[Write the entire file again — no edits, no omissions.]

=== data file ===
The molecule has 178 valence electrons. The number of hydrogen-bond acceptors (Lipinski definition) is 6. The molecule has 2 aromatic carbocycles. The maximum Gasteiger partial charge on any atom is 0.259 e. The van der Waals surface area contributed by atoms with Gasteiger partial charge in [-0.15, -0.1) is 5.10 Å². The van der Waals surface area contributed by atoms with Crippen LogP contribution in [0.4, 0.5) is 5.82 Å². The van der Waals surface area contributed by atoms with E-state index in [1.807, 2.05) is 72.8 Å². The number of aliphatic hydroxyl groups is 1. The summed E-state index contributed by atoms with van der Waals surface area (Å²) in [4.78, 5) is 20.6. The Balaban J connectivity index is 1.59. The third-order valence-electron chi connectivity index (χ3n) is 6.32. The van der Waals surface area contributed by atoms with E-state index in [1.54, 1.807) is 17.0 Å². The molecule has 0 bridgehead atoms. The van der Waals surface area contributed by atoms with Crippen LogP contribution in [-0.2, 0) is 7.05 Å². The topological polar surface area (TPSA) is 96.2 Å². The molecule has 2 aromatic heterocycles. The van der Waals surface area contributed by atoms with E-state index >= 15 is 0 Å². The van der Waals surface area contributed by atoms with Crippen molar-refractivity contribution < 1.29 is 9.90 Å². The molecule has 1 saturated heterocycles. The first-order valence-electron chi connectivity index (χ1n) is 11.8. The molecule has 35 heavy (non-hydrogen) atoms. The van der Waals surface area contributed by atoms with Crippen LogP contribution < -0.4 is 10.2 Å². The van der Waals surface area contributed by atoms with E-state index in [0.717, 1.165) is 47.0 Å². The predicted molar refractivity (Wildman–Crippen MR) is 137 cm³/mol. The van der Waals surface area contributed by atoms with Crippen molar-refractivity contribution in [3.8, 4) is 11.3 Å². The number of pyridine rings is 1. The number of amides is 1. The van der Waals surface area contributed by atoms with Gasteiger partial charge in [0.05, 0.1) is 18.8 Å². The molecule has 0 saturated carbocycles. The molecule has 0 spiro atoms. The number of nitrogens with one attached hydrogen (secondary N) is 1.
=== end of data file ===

The molecule has 178 valence electrons. The number of hydrogen-bond acceptors (Lipinski definition) is 6. The molecule has 2 aromatic carbocycles. The maximum Gasteiger partial charge on any atom is 0.259 e. The van der Waals surface area contributed by atoms with Gasteiger partial charge in [-0.15, -0.1) is 5.10 Å². The van der Waals surface area contributed by atoms with Crippen LogP contribution in [0.4, 0.5) is 5.82 Å². The van der Waals surface area contributed by atoms with E-state index in [1.807, 2.05) is 72.8 Å². The number of aliphatic hydroxyl groups is 1. The summed E-state index contributed by atoms with van der Waals surface area (Å²) in [4.78, 5) is 20.6. The Balaban J connectivity index is 1.59. The third-order valence-electron chi connectivity index (χ3n) is 6.32. The van der Waals surface area contributed by atoms with E-state index in [1.54, 1.807) is 17.0 Å². The molecule has 0 bridgehead atoms. The van der Waals surface area contributed by atoms with Crippen LogP contribution in [-0.2, 0) is 7.05 Å². The topological polar surface area (TPSA) is 96.2 Å². The molecule has 2 aromatic heterocycles. The van der Waals surface area contributed by atoms with E-state index >= 15 is 0 Å². The van der Waals surface area contributed by atoms with Crippen molar-refractivity contribution < 1.29 is 9.90 Å². The molecule has 1 saturated heterocycles. The first-order valence-electron chi connectivity index (χ1n) is 11.8. The molecule has 35 heavy (non-hydrogen) atoms. The van der Waals surface area contributed by atoms with Crippen LogP contribution < -0.4 is 10.2 Å². The van der Waals surface area contributed by atoms with E-state index in [0.717, 1.165) is 47.0 Å². The predicted molar refractivity (Wildman–Crippen MR) is 137 cm³/mol. The van der Waals surface area contributed by atoms with Crippen molar-refractivity contribution in [3.8, 4) is 11.3 Å². The number of pyridine rings is 1. The number of amides is 1. The van der Waals surface area contributed by atoms with Gasteiger partial charge in [0.05, 0.1) is 18.8 Å². The molecule has 0 saturated carbocycles. The molecule has 0 spiro atoms. The number of nitrogens with one attached hydrogen (secondary N) is 1.